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Non-Review Review: Blockers

Blockers is a lot funnier and a lot more endearing than its two-line synopsis might suggest.

The premise of Blockers is the stuff of stock teenage sex comedies, right down to the branding on the poster. As if worried that audiences might not get the substance of the comedy, advertising for Blockers prominently features the silhouette of a rooster above the title of the film, as if to assure potential viewers exactly what type of blocking is taking place. Blockers positions itself very candidly and very bluntly as a broad and old-fashioned story about teenagers having sex.

Prom here to eternity.

The basic plot of Blockers finds three parents discovering that their daughters have made a pact to lose their virginity on prom night. These three parents then embark upon an odyssey to prevent the planned sexual intercourse from occurring. As one might expect, all manner of complications and hijinks ensure, with the canny children struggling to stay one step ahead of their determined (and occasionally resourceful) pursuer. It is hardly the most innovative of concepts, even if it is a sturdy framework for comedic set pieces and humour concerning bodily functions.

However, what is most remarkable about Blockers is the way in which it uses this familiar framework to engage with its premise in a surprisingly nuanced and insightful way, avoiding (and even directly rebuffing) the reactionary attitudes baked into the core concept. The result is perhaps the most sincere and endearing film ever to include the phrase “butt-chugging.”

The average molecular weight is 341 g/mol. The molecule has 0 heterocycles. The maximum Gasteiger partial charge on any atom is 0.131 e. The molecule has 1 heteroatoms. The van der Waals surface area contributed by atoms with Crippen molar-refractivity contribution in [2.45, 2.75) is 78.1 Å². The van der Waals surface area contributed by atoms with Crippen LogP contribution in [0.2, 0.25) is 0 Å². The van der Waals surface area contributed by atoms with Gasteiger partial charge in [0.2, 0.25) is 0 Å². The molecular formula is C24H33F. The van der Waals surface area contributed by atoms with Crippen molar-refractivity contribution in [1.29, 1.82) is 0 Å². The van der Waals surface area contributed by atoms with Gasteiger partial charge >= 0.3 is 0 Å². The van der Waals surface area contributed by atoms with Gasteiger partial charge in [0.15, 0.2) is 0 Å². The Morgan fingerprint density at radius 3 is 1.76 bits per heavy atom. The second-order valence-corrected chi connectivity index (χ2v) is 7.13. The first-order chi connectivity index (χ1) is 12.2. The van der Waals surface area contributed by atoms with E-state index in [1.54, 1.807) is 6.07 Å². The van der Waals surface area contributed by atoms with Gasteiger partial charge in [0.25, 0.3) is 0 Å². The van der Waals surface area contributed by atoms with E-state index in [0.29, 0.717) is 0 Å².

Taking the Cena-ic route.

Blockers is undoubtedly a juvenile and gross-out comedy. The film never pretends to be anything else. Blockers understands exactly what it is expected to be, with plenty of jokes about projectile vomiting or objects going in places where they should not go. The film is functionally and formally a teenage sex comedy, and is not a subversion of the genre in any tangible sense. Over its runtime, Blockers delivers more than its fair share of jokes about nudity and basic bodily function.

As one might expect given the genre, some of these jokes work and some of them don’t. Blockers is essentially constructed as a series of comedic set pieces, with some landing very well and others clumsily misfiring. Blockers manages a fairly respectable hit-to-miss ratio, and the movie’s relatively episodic structure means that the film never gets too bogged down in a gag that isn’t playing well. Blockers is also elevated by an endearing commitment to its premise, and a primary cast that is never less than game.

A date with destiny.

Leslie Mann, John Cena and Ike Barinholtz are not necessarily comedy “stars” in the same way that performers like Seth Rogan or Will Ferrell might be. Instead, the three leads in Blockers has spent years building up impressive portfolios as supporting players in studio comedies. This lack of obvious comedic star power works to Blockers advantage, with none of the three leads exuding a persona that might overwhelm the film. Blockers also benefits from an understanding of those core performers, structuring itself in such a way as to never push any of its three leads outside of their comfort zones.

This is perhaps most notable in the case of John Cena. In some ways, Blockers represents Cena’s big push as a comedic lead, building off smaller turns in earlier films like Trainwreck or Daddy’s Home 2 or Tour de Pharmacy. Cena has a natural comedic talent, and with a strong sense of timing and a knack for exaggerated reaction shots. Blockers capitalises on these strengths, ensuring that Cena’s character is the one most frequently placed in broadly comedic situations so as to play to Cena’s strengths. Some of the best laughs in Blockers come from Cena delivering an awkward look of wide-eyed befuddlement.

Chugging along nicely.